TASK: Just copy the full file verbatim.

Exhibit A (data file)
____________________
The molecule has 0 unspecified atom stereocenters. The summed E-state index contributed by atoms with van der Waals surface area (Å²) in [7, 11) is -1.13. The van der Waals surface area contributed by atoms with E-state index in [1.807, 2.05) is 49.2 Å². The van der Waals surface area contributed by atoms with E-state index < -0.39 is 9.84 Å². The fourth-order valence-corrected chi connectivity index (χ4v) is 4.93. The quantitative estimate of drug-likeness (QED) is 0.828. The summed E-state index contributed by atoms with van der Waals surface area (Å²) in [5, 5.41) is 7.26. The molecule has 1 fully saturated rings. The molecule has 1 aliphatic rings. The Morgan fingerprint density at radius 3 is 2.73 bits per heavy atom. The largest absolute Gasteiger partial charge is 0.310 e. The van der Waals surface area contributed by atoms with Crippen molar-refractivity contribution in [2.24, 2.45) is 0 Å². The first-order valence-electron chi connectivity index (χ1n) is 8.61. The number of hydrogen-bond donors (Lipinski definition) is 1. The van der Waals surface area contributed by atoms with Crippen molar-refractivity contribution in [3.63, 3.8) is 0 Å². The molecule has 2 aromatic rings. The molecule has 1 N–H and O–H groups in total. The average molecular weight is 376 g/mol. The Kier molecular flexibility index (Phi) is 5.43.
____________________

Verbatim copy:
The molecule has 0 unspecified atom stereocenters. The summed E-state index contributed by atoms with van der Waals surface area (Å²) in [7, 11) is -1.13. The van der Waals surface area contributed by atoms with E-state index in [1.807, 2.05) is 49.2 Å². The van der Waals surface area contributed by atoms with E-state index < -0.39 is 9.84 Å². The fourth-order valence-corrected chi connectivity index (χ4v) is 4.93. The quantitative estimate of drug-likeness (QED) is 0.828. The summed E-state index contributed by atoms with van der Waals surface area (Å²) in [5, 5.41) is 7.26. The molecule has 1 fully saturated rings. The molecule has 1 aliphatic rings. The Morgan fingerprint density at radius 3 is 2.73 bits per heavy atom. The largest absolute Gasteiger partial charge is 0.310 e. The van der Waals surface area contributed by atoms with Crippen molar-refractivity contribution in [2.24, 2.45) is 0 Å². The first-order valence-electron chi connectivity index (χ1n) is 8.61. The number of hydrogen-bond donors (Lipinski definition) is 1. The van der Waals surface area contributed by atoms with Crippen molar-refractivity contribution in [3.63, 3.8) is 0 Å². The molecule has 2 aromatic rings. The molecule has 1 N–H and O–H groups in total. The average molecular weight is 376 g/mol. The Kier molecular flexibility index (Phi) is 5.43.